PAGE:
Saturday, April 27, 2013

Presidents and Protocol: Facilitating Processes with High Level Participants

First of all, I wouldn't dare give any tips about what exactly to do when you have Presidents, Vice Presidents, members of a Royal Family etc. involved in your event. In my experience, every country has its own preferred protocol, and you can be sure that these high-level people also have a team around them who can help you understand and follow it. Normally if you send an invitation that is accepted by one of these people, the response will come from their office and potentially with these protocol instructions - if not immediately, then ask, you will absolutely need it in designing your sessions with them!

I did however want to make some observations about what kinds of things might be involved in working with protocol for these high-level speakers (as often they are coming in and out of plenaries to address your group.)

I recently worked on a large event on hunger, nutrition and climate justice which brought together 350 high level policy makers and decision makers with  farmers and herders and fisherfolk (mostly from southern countries) to connect the policy landscape with the actual landscape. As work in the policy arena storms ahead on the post-2015 Development Framework and the SDGs (Sustainable Development Goals), the event aimed to help those involved at the intergovernmental level base their work on a better understanding of the rights and realities of the lives of the people most affected.

It was an exciting event and because it had lots of buzz, those high-level invitations were answered positively, and the event was hosted by the country's President, and attended by a past President, the Deputy Prime Minister, another country's Former Vice President, and many Ministers from all over the World, heads of various UN Agencies, etc.  So there was a lot of work to make sure that all the the right protocol was followed and also built into the design of the event.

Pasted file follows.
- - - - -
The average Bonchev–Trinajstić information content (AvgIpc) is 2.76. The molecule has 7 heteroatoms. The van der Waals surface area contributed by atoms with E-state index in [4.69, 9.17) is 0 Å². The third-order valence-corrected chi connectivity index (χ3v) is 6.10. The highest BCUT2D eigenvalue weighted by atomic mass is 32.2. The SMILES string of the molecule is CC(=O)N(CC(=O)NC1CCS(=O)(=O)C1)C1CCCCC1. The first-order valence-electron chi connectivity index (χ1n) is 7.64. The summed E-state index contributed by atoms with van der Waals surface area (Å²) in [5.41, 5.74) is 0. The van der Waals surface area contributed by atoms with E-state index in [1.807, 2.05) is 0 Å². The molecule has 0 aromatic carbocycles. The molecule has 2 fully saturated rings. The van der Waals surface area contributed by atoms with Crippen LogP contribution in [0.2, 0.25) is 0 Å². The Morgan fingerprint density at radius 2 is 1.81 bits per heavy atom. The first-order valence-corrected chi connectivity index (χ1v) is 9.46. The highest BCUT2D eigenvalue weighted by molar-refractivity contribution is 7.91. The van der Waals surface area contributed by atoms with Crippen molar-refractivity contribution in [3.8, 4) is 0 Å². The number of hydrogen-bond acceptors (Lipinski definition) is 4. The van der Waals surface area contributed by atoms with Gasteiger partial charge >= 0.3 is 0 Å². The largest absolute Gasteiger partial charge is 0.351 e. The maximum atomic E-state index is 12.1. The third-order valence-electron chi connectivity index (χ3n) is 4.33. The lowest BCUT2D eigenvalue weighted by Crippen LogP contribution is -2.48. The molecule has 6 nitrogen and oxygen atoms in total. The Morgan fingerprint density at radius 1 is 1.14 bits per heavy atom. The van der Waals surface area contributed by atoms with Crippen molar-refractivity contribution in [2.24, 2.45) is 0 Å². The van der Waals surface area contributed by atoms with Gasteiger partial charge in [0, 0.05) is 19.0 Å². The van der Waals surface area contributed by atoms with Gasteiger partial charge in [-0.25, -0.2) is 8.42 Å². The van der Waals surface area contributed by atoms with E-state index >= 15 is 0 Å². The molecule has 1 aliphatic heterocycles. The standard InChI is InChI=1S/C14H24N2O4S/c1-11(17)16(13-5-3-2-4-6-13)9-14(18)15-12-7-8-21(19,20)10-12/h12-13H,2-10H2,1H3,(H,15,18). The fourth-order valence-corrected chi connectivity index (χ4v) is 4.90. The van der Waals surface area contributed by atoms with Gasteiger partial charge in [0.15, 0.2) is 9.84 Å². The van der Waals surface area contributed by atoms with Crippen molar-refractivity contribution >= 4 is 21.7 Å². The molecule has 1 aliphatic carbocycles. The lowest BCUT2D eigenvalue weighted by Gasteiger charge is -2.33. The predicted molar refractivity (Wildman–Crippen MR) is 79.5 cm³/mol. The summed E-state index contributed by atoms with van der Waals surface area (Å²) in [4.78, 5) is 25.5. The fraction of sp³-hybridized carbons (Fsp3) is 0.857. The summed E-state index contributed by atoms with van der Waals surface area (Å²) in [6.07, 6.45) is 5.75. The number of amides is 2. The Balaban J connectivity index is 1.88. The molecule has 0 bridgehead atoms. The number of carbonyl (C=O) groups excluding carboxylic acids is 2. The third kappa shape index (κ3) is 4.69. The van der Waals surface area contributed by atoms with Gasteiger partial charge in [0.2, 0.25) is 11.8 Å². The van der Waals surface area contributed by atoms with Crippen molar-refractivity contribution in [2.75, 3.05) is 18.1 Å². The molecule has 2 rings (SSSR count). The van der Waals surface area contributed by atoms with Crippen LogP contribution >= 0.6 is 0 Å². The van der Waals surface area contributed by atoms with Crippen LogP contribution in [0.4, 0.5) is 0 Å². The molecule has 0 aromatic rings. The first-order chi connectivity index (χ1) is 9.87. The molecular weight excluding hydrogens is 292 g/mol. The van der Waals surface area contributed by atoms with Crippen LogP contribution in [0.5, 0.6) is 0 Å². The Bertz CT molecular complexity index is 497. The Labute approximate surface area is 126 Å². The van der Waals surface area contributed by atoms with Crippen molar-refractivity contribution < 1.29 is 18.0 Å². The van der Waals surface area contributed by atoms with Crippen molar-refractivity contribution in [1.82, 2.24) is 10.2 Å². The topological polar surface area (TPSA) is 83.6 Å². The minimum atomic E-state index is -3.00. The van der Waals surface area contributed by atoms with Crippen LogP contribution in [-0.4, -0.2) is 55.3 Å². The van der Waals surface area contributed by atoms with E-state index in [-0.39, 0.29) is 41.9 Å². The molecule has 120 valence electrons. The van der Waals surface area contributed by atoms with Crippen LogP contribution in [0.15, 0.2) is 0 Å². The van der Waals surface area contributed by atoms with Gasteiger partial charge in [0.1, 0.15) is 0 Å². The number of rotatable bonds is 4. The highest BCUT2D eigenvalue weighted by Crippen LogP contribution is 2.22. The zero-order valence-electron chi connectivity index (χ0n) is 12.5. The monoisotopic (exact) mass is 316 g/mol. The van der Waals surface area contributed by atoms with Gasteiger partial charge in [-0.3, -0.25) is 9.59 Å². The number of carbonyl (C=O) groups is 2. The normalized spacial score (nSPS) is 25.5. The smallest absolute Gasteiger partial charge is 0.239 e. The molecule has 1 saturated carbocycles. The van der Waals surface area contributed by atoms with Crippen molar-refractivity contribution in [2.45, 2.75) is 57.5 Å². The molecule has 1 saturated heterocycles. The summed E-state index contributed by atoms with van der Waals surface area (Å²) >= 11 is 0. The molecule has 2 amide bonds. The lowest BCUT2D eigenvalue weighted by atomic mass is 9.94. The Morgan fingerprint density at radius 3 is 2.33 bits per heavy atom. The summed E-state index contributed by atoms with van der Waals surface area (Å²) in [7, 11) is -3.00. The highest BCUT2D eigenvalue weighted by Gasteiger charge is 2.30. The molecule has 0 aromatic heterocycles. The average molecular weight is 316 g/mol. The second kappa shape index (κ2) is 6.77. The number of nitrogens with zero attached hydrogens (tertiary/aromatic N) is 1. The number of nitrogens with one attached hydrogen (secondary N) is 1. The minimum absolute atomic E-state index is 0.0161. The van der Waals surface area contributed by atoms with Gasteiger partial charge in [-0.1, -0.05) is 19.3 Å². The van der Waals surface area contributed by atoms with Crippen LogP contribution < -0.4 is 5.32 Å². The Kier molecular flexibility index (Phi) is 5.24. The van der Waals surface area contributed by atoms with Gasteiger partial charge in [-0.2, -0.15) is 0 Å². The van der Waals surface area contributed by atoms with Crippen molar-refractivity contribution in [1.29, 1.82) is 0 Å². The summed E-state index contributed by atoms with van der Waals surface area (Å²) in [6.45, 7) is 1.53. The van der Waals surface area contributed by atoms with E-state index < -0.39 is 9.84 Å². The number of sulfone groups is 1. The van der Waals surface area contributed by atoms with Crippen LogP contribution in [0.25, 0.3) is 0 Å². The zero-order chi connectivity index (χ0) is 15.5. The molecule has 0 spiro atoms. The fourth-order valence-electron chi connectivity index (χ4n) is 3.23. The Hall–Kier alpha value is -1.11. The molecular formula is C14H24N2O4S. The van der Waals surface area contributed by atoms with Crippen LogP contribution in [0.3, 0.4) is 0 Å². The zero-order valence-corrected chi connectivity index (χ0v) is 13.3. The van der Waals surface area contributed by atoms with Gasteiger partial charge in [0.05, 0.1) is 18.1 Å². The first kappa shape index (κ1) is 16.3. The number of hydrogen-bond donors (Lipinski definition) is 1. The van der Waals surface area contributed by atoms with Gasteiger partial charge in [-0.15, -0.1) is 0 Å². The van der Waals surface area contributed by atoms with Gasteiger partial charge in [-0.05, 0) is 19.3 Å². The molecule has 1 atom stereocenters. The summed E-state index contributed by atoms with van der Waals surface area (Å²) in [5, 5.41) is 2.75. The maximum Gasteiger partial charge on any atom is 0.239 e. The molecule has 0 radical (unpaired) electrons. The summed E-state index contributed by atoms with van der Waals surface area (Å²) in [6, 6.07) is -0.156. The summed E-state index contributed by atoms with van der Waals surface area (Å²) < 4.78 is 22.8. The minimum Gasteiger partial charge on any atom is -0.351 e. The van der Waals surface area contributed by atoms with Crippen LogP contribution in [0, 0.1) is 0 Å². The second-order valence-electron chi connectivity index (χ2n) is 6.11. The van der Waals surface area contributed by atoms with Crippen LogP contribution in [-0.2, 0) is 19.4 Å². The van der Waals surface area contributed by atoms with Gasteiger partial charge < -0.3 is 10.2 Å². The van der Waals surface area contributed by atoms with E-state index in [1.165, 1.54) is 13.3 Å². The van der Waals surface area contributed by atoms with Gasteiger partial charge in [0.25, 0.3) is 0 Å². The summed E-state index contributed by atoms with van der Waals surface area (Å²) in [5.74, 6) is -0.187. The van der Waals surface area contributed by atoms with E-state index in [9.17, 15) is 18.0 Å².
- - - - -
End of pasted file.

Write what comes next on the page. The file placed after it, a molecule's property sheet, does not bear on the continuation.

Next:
Here are some of the things that I noticed that we needed to include in our preparations:

  • Get Their Full Titles - There will be an official way to introduce and call upon these highest-level participants. You will need to get the official title for their first introduction (and it might be very long and include His or Her Excellency or the entire official name of their country that you rarely hear spoken). However, after the initial introduction, often they can be called a shortened form of that. There will also be personal preferences, so even if official protocol says one thing for the shortened form, check with one of the office members to see what the person likes to be called. Some high-level people are more informal than others and like to go from the very long title to something much simpler after that (I noticed this especially with some of the younger European Royal Family members in other events, but it was also the case in this event.) Again, their teams will tell you that. And finally, even if they wish to be called something more informal, anything written into an agenda or on the screen needs to remain their full official title.
  • Ask About Seating Arrangements and Accompanying Individuals- There will be a sequence to seating that is usually determined by the hierarchy of people on the stage, so again you can ask about that. There might be some change, as we had, because it can be the case that your session is long and one of the high-level participants needs to leave early for another meeting that outranks this one, so make sure you know what is happening for each of them on either side of their speech. We also noticed that some of the highest level decision-makers will need to have other people with them, even on stage. It could be a spouse and/or a uniformed person who ostensibly carries documentation, etc. We had both of these, so the chair set up on stage needed to reflect this. Seating for some people who wish to stay for more of the session needed reserved front row seats by the door with signs labelled with the person's name and again, we needed to know this in advance and get those signs on very early before any very keen participants arrived.